Is traveling to Thailand safe? The short answer: absolutely! With a little basic diligence, travel safety in Thailand isn’t an issue.
Over 38 million tourists came to Thailand in 2018. Despite ongoing political instability, international arrivals increase year over year and contribute greatly to GDP. Travelers can’t get enough of the beautiful islands, ancient temples, and world-famous Thai cuisine.
Current State of Affairs
Although Thailand is generally considered stable enough to enjoy, the political situation remains precarious. Elections in Thailand are highly charged, and declarations of martial law are common. The election held in March 2019, the first since a military junta took control, has been widely criticized as skewed and unfair. A retired general from the ruling military regime was elected as the new prime minister and many people feel this was set up by the junta.
Human Rights Watch has warned of internet censorship, among other issues, in Thailand. Numerous people have been arrested for social-media posts about the military regime. Criticizing the royal family is a crime and foreigners are not exempt.
Thailand has suffered from small-scale bombings of public spaces in recent years. Most incidents happen in the South closer to the Malaysian border, however, the crowded Erawan Shrine and several other busy places in Bangkok were targeted in 2015.
Travel Advisories for Thailand
In January 2019, the U.S. Department of State issued a low-level travel advisory for the southernmost provinces of Yala, Pattani, Narathiwat, and Songkhla where terrorism threats and public bombings persist.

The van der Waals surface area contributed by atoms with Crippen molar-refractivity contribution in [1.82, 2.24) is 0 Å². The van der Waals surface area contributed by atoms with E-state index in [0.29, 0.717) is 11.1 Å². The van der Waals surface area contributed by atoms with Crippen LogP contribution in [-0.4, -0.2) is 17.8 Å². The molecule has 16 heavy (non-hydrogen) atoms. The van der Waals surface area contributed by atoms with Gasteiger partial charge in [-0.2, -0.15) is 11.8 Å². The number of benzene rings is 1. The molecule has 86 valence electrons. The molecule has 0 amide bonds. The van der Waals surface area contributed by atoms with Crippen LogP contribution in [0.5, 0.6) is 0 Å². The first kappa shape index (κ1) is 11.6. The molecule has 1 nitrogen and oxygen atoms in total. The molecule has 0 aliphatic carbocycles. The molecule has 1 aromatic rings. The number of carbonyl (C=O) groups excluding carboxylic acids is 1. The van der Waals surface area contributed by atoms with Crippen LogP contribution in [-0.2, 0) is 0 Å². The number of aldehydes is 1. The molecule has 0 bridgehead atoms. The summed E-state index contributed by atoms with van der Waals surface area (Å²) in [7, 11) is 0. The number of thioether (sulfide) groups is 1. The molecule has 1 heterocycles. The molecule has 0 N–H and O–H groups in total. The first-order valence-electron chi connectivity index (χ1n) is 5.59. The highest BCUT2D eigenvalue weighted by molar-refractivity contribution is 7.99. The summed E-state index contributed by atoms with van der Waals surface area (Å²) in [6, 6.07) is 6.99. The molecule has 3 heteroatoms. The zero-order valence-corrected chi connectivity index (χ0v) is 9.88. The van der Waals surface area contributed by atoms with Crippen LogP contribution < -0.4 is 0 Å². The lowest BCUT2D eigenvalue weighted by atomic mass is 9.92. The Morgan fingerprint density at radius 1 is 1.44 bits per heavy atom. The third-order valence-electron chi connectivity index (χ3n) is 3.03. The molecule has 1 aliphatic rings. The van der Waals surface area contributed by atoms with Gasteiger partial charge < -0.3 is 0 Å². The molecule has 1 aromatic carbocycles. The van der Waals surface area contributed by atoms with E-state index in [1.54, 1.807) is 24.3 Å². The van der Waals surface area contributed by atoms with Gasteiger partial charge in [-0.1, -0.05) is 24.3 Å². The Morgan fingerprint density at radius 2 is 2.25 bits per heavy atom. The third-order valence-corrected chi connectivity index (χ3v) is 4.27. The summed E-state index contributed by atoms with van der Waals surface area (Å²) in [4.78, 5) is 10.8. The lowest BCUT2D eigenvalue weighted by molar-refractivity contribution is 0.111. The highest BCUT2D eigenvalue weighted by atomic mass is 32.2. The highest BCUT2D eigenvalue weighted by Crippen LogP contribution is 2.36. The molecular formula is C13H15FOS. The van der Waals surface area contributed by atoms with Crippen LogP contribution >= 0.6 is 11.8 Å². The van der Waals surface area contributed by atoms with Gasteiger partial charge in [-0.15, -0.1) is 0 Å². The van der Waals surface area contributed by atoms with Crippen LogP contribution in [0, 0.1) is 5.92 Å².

Political Instability in Thailand
Thailand has a long history of political unrest and coups. More than 17 constitutions have been adopted and dissolved. Many military coups were bloodless, but in 2013 and 2014, clashes turned violent with gunfire exchanged between police and protesters.
Following removal of the prime minister, the army staged a coup on May 22, 2014, and took control of the country
Mitigate some risk by doing the following:
- Register your trip: U.S. citizens can register their trips with the Department of State’s STEP program. The local embassy will know you’re in the country and you will receive updates on any growing political concerns. Also make sure you how to contact your nearest embassy.
- Avoid protests: Don’t get caught in potentially dangerous situations. Avoid public protests and large gatherings that could turn violent.
- What you wear matters: In past protests, wearing a red or yellow shirt declared allegiance to one faction or another. Anti-government protesters wore Thai-flag bracelets and buttons in 2014.
Scams and Petty Theft in Thailand
Violent crime is pleasantly low in Thailand. Someone robbing you in Thailand is more likely to be armed with a friendly smile than a knife. Scams for daily transactions such as market purchases and tuk-tuk rides are common. Even the local police sometimes get in on the action by targeting tourists for steep, paid-on-the-spot “fines.”